Jones was also active in the Labour Party, serving on Tamworth Town Council, and he stood in the Tamworth by-election, 1922, taking a distant second place, with 31.2% of the vote.[1][2] Eventually, he served as Mayor of Tamworth.[3] At the 1931 and 1935 UK general elections, he stood unsuccessfully in Lichfield.[4][5]

In about 1930, Jones was elected as secretary of the Midland Miners’ Federation, to which all his previous unions were affiliated; he remained leader of the Warwickshire Miners. He served on the executive of the Miners’ Federation of Great Britain (MFGB). He remained in post as the MFGB became the National Union of Mineworkers, but left his trade union posts in 1947, to become Labour Director of the West Midlands Coal Board, then in 1950 became its vice-chair.[3] He retired in 1952, although he continued to serve as a part-time member of the board until his death, four years later.[6]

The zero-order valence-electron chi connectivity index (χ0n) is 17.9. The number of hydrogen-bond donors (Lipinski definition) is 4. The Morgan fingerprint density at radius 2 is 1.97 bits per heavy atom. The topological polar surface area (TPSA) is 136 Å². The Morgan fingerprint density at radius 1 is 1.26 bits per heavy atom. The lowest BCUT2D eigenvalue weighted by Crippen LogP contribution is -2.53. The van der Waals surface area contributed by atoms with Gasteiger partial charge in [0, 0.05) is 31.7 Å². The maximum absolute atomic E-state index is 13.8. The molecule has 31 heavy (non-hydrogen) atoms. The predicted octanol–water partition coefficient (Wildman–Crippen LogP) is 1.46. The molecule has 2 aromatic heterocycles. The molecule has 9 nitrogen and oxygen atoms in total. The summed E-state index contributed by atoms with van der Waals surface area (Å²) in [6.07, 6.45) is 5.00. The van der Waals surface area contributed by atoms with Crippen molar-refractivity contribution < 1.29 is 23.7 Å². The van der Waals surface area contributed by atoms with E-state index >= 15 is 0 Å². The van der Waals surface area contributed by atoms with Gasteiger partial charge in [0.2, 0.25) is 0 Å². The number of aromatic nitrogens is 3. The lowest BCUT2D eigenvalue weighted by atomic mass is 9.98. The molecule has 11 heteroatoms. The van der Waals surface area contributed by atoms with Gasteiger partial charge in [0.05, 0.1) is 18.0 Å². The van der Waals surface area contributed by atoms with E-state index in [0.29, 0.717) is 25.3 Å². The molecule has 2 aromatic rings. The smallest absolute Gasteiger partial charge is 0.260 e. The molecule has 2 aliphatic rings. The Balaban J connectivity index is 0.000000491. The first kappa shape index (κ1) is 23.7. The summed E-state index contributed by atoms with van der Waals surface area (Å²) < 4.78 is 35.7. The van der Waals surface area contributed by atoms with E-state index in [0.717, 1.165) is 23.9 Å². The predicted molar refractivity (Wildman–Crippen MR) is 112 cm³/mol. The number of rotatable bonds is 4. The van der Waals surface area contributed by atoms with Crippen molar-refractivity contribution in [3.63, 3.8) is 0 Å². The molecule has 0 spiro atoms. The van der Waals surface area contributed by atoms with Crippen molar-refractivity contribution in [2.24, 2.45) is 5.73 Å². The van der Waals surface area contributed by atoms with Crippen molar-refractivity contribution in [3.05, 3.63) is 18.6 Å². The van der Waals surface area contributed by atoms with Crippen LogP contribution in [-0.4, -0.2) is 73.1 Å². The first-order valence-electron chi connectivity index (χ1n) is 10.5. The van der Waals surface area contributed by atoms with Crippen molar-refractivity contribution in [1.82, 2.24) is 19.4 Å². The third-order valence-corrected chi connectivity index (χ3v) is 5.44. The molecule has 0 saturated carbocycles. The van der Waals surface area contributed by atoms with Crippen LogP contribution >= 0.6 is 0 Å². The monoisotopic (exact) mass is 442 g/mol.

1. ^  a b c The Labour Who’s Who. London: The Labour Publishing Company. 1924. p. 94.
  2. ^ Debrett’s House of Commons & Judicial Bench, 1922
  3. ^ a b “Obituary: George Henry Jones”. Report of the 58th Annual Conference of the Labour Party: 52. 1957.
  4. ^ Kimber, Richard. “UK General Election results October 1931”. Political Science Resources. Retrieved 30 March 2016.
  5. ^ Kimber, Richard. “UK General Election results November 1935”. Political Science Resources. Retrieved 30 March 2016.
  6. ^ “National Coal Board: Changes at West Midlands and South Western Headquarters”. Information Bulletin. National Union of Mineworkers. 1952.